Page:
certificate, should be cashiered." The High Court then took up certain
cases of candidates who fell under category (c) and found that Sunil Tyagi was
eligible as the certificate of experience produced by him could not be termed
as false or fictitious. Dalip Ramnani was also to be treated as having
requisite experience as the certificate produced by him could not be treated as
fictitious. Mahabir Prasad and Ajay Gautam were also similarly declared as
eligible. The High Court, to that extent, differed from Justice Jain.
as candidates who were found entitled to selection on the basis of marks as
awarded by Justice Jain were concerned, it was declared that though they could
now be appointed, they were to be treated as appointed in 1989 but without
arrears of pay. Inter-se-seniority of the candidates now selected as per
Justice Jain's list and in respect of those whose names were common to that
list and the MCD list, was to be based on their ranking in the merit list as prepared
by Justice Jain and this was to be done after giving due opportunity to the
was how the Letters Patent Appeals and Writ petitions were disposed of by the
these appeals by some of the selected candidates, it was contended by learned
senior counsel Sri Rakesh Dwivedi, Sri Ravinder Sethi and Sri S.B. Sanyal and
others that Justice Jain was wrong in taking into account the pre- degree
experience of respondents and that the candidates who were ineligible either on
account of age or on account of not having experience as on the cut-off date -
even if continued in service - should not be ranked in the merit list as per
their marks but ought to have been placed at the bottom of the list. There was
some argument before us whether the `consent' between the parties related not
merely to the continuance of the respondents who were "irregularly"
selected by the MCD but who were given ranking as per their marks. The
appellants contended that there was no 'consent' regarding the grant of
seniority to these candidates. The respondents contended otherwise.
that as it may, in the end it has become unncessary to decide the question as
to the extent of the `consent'.
was because learned senior counsel for the contesting respondents, Sri P.P.Rao
contended alternatively that so far as the contesting respondents in regard to
whom the appellants raised the question of their ineligibility and their
seniority, they were all fully qualified and their appointments were not
"irregular" nor "tainted" as observed by the High Court.
They had the necessary degree qualification or experience of two years by the
due date and they were fully eligible. The observations of the High Court about
their ineligibility or their appointments being "irregular or
tainted" was, according to learned senior counsel, wholly unwarranted. So
far as their age was concerned, it was agreed before us that there was
`consent' to that extent. Sri P.P.Rao contended that in case of diploma
holders, Justice Jain rightly took into account the experience of the
respondents gained before they obtained the degree. But Counsel argued that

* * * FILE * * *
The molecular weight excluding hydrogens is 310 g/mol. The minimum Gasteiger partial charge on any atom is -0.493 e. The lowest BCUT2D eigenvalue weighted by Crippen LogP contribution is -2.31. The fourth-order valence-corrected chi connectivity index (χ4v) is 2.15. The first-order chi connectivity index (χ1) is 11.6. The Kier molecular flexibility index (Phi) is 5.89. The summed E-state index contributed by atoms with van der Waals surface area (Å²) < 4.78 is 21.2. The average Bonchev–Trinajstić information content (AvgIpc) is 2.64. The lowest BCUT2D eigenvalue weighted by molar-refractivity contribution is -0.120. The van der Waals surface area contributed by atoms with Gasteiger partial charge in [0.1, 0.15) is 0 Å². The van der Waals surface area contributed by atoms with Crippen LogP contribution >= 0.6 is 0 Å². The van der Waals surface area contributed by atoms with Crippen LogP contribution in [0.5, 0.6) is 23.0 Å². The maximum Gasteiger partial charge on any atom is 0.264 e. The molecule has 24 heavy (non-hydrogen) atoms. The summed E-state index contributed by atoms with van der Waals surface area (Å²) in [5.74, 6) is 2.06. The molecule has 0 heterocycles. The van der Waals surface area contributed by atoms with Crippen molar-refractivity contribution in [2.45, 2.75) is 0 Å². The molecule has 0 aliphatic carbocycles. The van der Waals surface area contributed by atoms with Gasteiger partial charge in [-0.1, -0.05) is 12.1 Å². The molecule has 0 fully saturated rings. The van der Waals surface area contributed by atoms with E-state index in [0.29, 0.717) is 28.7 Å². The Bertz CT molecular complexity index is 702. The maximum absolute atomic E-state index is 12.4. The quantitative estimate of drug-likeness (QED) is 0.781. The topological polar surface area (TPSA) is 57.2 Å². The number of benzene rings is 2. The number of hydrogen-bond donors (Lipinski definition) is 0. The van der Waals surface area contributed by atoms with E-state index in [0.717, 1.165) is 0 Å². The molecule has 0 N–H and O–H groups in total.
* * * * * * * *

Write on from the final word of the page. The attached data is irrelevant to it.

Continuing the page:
Justice Jain went wrong in omitting the experience gained before the date of
issuance of the marks certificates or experience gained before the actual
announcement of degree results. In reply to the said contentions, learned
senior counsel for the appellants contended that the respondents had not filed
any Special Leave petition in time to attack the finding of the Division Bench
that the respondents' appointments were "irregular" or were
"tainted". It was argued that respondents could not be allowed to
contend that they had the necessary experience of two years. To get over this
argument, the respondents have preferred an independent appeal, i.e., Civil
Appeal arising out of SLP(C)..(CC.3960/99), with an application to condone
of course also submitted for respondents that even without filing an appeal
they could attack the adverse observations made by the Division Bench of the High
those contentions, the points that arise for consideration are as follows: (1)
Whether the respondents can justify the final order of the High Court on other
grounds upon principles referable to Order 41, Rule 22 of the C.P.C. without
filing an appeal in time? (2) Whether, while deciding whether the respondents
had two years' experience, the experience gained while holding diplomas could
also be counted in addition to the experience gained after obtaining degree?
(3) Whether, in some cases, Justice Jain was right in excluding the period of
experience gained before the publication of result, or experience gained before
issuance of the certificate of experience? (4) Whether, on the basis of the
answers to Points 2 and 3, the respondents were eligible for appointment as
Assistant Engineers? Point 1: In view of the recent judgment of this Court (7)
SCC 435], it is, in our opinion, open to the respondents to attack the adverse
findings arrived at or observations made by the High Court, even if the respondents
had not filed a separate appeal against that part of the judgment.
the respondents can contend that the finding or observations that their
appointments were tainted was not correct. We have also condoned the delay in
filing the Special leave petition (CC. 3960/99) and therefore, for both
reasons, it will be open to them to attack the said finding in the appeals of
the appellants or as appellants in their own Civil appeal arising out of SLP
1 is decided accordingly.
2: On this question, the learned senior counsel Sri P.P.Rao for the selected